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  • Subject is exactly "press, the"
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Thomas writes to Van Slingerland on behalf of Addams to thank her for sending a complimentary issue of her magazine as well as to reject her offer of a reprint.
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Wollenberger tells De Vry that he supports Addams's request to aid Anna Lindmann and has sent her letter to German-American newspapers.
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George W. Perkins discusses the Woodrow Wilson administation and the government's efforts to break the monopoly of the American Telephone Company.
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Zevin writes Addams soliciting a brief statement regarding the disenfranchisement Jewish people are facing in Europe and the United States during World War I.
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Olivier writes to support Addams's remarks regarding political deportations.
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In comments given at an event in Girard, Kansas, Addams argued that votes for women would result in good laws to protect children.
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Addams informs Beveridge that she will be speaking at the Progressive Party's Lincoln's Birthday Dinner and mentions newspaper criticism for her non-partisan stance in municipal affairs.
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Addams asks Jacobs for an update on the situation in England and explains that she is sending some news clippings of interest.
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Addams sends Wacker a correction about reported statements she made on Germany's need for aid.
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Addams accuses Beck (the editor of the Chicago Tribune) of misleading coverage of her address at the Auditorium and demands a correction be published.
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Addams sends a letter to Ellery Sedgwick about her feelings on Miss Repplier and encloses her Carnegie address .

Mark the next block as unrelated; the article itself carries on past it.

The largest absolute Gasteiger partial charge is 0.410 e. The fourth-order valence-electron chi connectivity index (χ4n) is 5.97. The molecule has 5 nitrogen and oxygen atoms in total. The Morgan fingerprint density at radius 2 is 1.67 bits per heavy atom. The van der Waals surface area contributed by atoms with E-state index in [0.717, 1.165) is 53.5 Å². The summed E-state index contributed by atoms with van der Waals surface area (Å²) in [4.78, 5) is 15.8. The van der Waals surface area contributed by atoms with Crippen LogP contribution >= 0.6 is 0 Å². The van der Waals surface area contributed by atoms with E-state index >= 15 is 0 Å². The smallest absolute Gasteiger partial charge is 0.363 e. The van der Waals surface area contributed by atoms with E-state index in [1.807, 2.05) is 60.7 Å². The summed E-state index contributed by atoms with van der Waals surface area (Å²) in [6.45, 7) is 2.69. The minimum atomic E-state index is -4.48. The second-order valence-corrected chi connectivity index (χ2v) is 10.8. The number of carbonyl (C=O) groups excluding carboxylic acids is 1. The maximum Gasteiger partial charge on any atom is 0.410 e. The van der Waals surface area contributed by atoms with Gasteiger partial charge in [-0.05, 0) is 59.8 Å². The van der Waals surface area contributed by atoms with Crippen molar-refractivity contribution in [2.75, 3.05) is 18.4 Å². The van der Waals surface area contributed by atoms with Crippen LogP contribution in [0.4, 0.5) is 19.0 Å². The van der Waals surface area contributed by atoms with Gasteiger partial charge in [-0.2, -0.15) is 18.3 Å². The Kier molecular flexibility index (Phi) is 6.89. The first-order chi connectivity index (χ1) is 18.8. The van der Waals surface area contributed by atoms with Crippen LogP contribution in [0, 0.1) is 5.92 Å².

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Addams agrees with Sedgwick that the names of the authors does not need to be included with the article. Addams has also asked Balch to take on communications with Sedgwick.
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Addams asks Balch if she can write a article and if several other people can also write articles about the Hague.
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Addams sends Ickes a letter (not found) about financing a Southern newspaper.
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Addams sends Thomas some papers under separate cover.
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Addams thanks Tarbell for her involvement with the Fuller singers performance at Hull-House and asks if she has heard anything from the Outlook.
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Addams notifies Wales that she is sending a copy of The International Review to her and it is relevant to Wales' interest in a bulletin.
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Addams sends Glascock an article from the London Times (not found) and thanks him for the telephone interview.
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Addams enclosed a poem from a soldier fighting in World War I and offers it for use to Kellogg. Addams further explains her reasons and hesitations in providing reviews of nine books Kellogg had sent her.
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Addams expresses frustration to Schwimmer regarding her illness, as it proves to be a major inconvenience in planning the international committee meeting, and has hindered her from traveling to Europe with Ford's peace ship.
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Addams sends Van Allen a denial that she called soldiers "murderers," a claim made by reporter Edward Marshall while she was in Europe.
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Scott apologizes to Smith for word getting out about Addams's illness and reports that Benjamin Fleisher of the Advertiser will meet with Addams and tell her more.
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Gavit sent Wales' communication to The Nation's editor for publication.
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Leckie offers to head the publicity section of the Woman's Peace Party and cites her credentials.
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Hyers replies to Morgan about his request for a pamphlet called "A Way to Permanent Peace."